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The Value of SemVer

Hacker News recently had a discussion of a fairly popular Tweet on the meaning of SemVer.

There is a lot of truth in Will McGugan’s tweet. As a software developer I understand and empathize with this take. It’s too inward-focused and I prefer a more customer-/user-focused alternative. SemVer gives users/customers an understanding of the upgrade’s risk. It’s about trust and what processes need to be in place to perform the upgrade. In theory I should be able to install a minor or a patch without any human intervention. My CI should even be able to run bundle update or cargo update, run tests and commit the updated dependencies. I cannot do this for major versions, since they include breaking changes. A human needs to get involved and likely needs to set at least some time aside. Trust in a major version update not breaking my app is zero by definition.

The difference between minors and patch versions gets fuzzier. The patch only includes bug fixes and the minor includes new features. Neither of them should include new bugs. In practice we make mistakes when we develop software. A patch has fewer code changes which means less opportunity to introduce bugs. Because of this you might want to use different processes for minor or patch upgrades. This might depend on things like

  • what your application does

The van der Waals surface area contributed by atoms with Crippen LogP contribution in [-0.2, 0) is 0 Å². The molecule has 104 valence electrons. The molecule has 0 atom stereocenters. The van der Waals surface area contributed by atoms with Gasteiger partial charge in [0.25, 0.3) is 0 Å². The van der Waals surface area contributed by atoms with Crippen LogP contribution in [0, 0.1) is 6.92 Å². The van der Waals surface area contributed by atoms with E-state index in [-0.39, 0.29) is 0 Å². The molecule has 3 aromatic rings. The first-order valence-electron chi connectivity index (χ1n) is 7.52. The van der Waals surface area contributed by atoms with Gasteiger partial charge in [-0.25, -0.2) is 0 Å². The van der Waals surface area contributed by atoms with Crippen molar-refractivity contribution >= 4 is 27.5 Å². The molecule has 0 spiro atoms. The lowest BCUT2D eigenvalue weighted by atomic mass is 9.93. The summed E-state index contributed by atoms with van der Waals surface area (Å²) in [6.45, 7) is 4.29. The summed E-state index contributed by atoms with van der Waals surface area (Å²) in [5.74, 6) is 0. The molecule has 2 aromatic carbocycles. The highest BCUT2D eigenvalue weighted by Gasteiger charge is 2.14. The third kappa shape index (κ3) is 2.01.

• the track record of the software/library you are upgrading
  • complexity of piece of software you are upgrading
  • maturity of your own upgrade processes

So I believe that most users/customers do or should think about SemVer versions like this:


MAJOR - Very likely to break for many users and we need to plan at least some time for this upgrade
MINOR - Should be fairly safe to upgrade
PATCH - As risk free as upgrades can get


My view on this might be skewed as I work on complex software that gets used by very large enterprise customers for mission-critical applications (example). I know that many businesses would prefer to get a patch that only contains the bug fixes that they directly want. This is a somewhat understandable outcome from extreme aversion of immediate risk. The same principle applies to any dependency upgrade on any software. Even if an issue in a library only leads to someone getting interrupted by a CI failure. It’s not comparable to a production outage of a fraud detection system, but it’s a nuisance. Especially when it happens at an inopportune time.

Thinking this risk-based reasoning of SemVer through we encounter some interesting edge cases. What about a harmless bug that requires a complex fix that touches a lot of code? Depending on what you build and who uses it, you might want to consider addressing bugs like this only in a minor. This is especially true if the changes are in the same area of the code base as some core functionality. Not getting users or customers a harmless bug fix isn’t great, but it sure beats losing their trust in releases.

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